Having dealt with those issues, and with so many other noble Lords having dealt with vital and crucial issues, I wish to deal with two or three practical matters. I believe that it is accepted that all the Scottish cases have been dealt with and withdrawn. According to the Answer given by my noble friend Lady Blatch in this House on 28th November, I understand that 233 of the total of 369 cases have been investigated fully and that the CPS has decided that they will not be proceeded with. Secondly, 15 of the 34 remaining cases are still to be investigated and nine are with the CPS. I have given my noble friend the Minister notice of this question: Has there been any common factor in the investigative reports of the 223 cases which have led the CPS to advise against prosecution and which would be likely or certain to apply to the remaining 24 cases? That is important when we consider the effects of the Bill. I ask that also because I noticed in her reply that there are three cases into which the investigations started only this year. That would be relevant to whether the proposed statute of limitation would apply to those cases and which might result in a prosecution.

My second point relates to costs. I realise that this is a delicate subject and that people may think that we should not be talking about finance when we are discussing the tragedies and evils that have been committed, but it is relevant to today. The cases, in which there has not been one prosecution, have cost over £5 million so far. Those of us who sometimes come into contact with the Metropolitan Police, as opposed to the Metropolitan Police War Crimes Unit, and who are so impressed with the valuable work that they do when dealing with crime on the streets and in people's houses know that they are short of financial resources. Is it therefore justifiable to spend that kind of money on these special cases in which most noble Lords have led me to believe that even one prosecution is unlikely. Could not that £5 million be better spent by the police authorities in dealing with today's crimes and seeking to protect present and future victims of crime?

The CPS is heavily burdened in reading through the vast number of documents which result from the investigations. They have led it to advise the Attorney General that there should not be any prosecutions. Is it right that that service which is so often criticised—I must confess that I, too, have criticised it from time to time—for failing to be efficient and occasionally failing to be at court, should be burdened by this extra large and important task when the results are again going to be negative?

No one condones the acts that were committed. Nobody who lived during that period will ever forget them. I do not believe that anyone who hears the debates in your Lordships' House, or anywhere else, or who reads a newspaper will ever forget them. However, I believe that the funds and the people who are being made available to deal with the cases should be diverted to deal with today's problems and not left to deal with those of 50 years ago.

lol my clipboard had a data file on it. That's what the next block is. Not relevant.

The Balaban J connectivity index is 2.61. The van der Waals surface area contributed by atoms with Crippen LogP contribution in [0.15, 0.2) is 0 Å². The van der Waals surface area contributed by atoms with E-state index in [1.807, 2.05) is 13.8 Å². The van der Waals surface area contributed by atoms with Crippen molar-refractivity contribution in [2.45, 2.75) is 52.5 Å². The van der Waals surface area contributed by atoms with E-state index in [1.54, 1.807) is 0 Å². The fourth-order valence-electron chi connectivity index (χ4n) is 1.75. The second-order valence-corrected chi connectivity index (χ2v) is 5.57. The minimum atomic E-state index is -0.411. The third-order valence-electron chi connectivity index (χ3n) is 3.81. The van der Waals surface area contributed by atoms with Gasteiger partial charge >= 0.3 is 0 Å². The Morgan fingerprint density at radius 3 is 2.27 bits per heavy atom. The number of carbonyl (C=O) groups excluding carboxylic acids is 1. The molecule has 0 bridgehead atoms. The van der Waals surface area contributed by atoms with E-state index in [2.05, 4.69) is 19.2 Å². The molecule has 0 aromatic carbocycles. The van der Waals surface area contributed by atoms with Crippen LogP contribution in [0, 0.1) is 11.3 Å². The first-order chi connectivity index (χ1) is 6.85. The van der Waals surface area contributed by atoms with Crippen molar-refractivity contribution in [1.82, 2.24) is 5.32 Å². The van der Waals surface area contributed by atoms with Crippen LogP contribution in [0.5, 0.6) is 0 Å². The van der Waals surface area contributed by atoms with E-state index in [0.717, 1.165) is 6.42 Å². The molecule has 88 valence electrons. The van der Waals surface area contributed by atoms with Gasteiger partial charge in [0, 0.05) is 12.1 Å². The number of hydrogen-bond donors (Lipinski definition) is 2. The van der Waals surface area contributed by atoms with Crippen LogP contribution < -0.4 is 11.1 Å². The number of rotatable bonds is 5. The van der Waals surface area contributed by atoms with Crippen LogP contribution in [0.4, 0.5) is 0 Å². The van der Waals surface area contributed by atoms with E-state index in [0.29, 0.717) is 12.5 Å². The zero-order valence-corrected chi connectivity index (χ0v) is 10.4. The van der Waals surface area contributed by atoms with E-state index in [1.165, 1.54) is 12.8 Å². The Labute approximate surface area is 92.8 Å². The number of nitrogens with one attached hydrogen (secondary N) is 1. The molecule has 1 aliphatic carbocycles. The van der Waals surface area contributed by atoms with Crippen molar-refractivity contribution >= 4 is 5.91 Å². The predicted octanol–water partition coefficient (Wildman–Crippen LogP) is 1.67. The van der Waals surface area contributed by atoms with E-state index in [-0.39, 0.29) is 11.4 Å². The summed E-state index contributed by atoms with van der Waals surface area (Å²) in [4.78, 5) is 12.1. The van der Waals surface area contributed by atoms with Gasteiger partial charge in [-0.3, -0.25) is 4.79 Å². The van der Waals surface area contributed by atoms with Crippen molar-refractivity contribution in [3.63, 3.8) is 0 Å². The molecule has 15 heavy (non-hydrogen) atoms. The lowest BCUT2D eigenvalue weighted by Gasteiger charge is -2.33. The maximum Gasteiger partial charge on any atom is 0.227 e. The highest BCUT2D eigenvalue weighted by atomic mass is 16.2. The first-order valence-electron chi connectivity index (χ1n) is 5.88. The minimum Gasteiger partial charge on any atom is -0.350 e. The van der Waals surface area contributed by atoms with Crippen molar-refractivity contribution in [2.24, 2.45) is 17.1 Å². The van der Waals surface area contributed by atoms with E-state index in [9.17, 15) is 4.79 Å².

8.10 p.m.

Earl Attlee

My Lords, I echo the noble Baroness's final comments about the horror of these crimes. However, I am perhaps one of the youngest Members of your Lordships' House and I believe that we must bear in mind that the majority of any jury may be in the same position. They will not have been alive when these offences were supposed to have been committed.

Difficult moral and ethical questions are posed. I read the Second Reading debates of the original War Crimes Act in Hansard. I found them interesting but the content was heavy. The arguments against the War Crimes Act appeared to be stronger.

I have also listened to many Starred Questions in your Lordships' House and have been dismayed at the reluctance of the various Ministers to give an indication of the age of the youngest suspect. That cannot conceivably be due to a poor brief; it must be possible to anticipate such a simple and obvious question. Clearly, many suspects will be too old or too feeble to plead. Will the Minister say how old the youngest suspect is?

I support the noble Lord's Bill because I do not believe that anyone will be convicted or even prosecuted under the Act. I do not rely upon my own judgment but that of your Lordships' House when debating the original Bill.

8.12 p.m.

Lord Dacre of Glanton

My Lords, after the debates on the War Crimes Bill in 1991 I read in the press about those Peers who believed that time carried away guilt. I do not believe that anyone here today holds that view. We all agree that the crimes to which we are referring should be neither forgiven nor forgotten. They are unexampled in modern history and it is most important that we should remember them. Our generation will never forget them because they passed through our consciousness. But we want them to be remembered by later generations. If we are to achieve that we need an emphatic gesture. Several noble Lords have spoken as though these trials will be that gesture. I do not believe that. I believe that the trials will send an indistinct message. Perhaps they will never take place; as we know, none has taken place yet. Time is passing and perhaps none will take place.